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A related question: can privacy be quantified? And if so, how? On what bases?

Thoughts I've had:

Total quantity of data available?

Ability to define boundaries?

Ability to enforce those boundaries?

Knowledge of what boundaries to even define?

Who knows what about a person?

How many agents know what?

How aware is the subject of actual knowlesdgee?

How rapidly can that knowledge be further transferred?

Does the surveillor know more of the subject than the subject?

Can the subject access that knowledge?

Can others?

What level of benefit (or harm) can be transacted on the basis of surveillance? Does this accrue to the subject or others?


Anyway, I think you're forgetting one important dimension: whether the person in question would like that particular piece of information to be known.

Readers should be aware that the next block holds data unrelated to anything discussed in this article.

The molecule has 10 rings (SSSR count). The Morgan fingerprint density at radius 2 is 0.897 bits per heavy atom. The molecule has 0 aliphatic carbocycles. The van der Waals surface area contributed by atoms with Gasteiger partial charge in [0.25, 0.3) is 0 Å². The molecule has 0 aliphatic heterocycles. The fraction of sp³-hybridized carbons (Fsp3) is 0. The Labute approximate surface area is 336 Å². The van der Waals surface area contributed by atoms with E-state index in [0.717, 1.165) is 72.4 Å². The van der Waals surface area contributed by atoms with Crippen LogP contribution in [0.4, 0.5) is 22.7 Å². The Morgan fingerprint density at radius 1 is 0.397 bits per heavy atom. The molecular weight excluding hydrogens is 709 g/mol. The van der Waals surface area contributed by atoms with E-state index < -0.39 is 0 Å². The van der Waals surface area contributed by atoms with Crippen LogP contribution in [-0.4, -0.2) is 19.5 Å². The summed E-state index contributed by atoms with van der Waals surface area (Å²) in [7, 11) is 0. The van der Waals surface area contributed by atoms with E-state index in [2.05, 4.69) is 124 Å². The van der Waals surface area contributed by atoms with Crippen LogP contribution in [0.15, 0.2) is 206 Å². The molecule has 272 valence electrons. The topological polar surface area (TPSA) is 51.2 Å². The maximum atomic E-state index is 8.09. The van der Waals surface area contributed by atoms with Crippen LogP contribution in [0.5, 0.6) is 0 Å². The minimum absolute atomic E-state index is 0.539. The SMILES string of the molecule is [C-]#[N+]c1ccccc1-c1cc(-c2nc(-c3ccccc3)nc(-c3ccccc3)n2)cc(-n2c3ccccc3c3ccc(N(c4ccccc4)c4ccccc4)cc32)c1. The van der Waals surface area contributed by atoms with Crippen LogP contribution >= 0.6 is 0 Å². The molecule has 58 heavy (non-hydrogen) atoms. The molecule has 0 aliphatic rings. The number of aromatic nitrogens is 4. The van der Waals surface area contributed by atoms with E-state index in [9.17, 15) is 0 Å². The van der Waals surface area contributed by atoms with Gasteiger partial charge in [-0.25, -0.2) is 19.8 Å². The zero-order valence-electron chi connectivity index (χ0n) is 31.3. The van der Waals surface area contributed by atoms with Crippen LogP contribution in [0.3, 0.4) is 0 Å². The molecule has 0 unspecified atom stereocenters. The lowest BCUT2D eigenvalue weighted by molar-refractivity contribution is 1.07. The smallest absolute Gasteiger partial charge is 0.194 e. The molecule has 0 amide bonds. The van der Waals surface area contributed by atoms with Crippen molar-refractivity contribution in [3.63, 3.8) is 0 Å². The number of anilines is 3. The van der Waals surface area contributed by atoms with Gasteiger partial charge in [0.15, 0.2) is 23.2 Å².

Sigh. Soft keyboard keeps duping and misregistering ketstrokes.

That dimension is the setting of boundaries. E.g., "I don't wan't you to know, or share, or seek, or ask of some X." Or if it's acquired, not to share it except as specifically specified -- only with notice, on request, within a given grroup, for (or not for) a specific time, etc., etc.

What is the goal in asking these questions?


Or possibly just better questions.

What would you do with those answers?

What suggestions might you have?

Or perhaps, what possiblities occur to you?

Nefarious ones.

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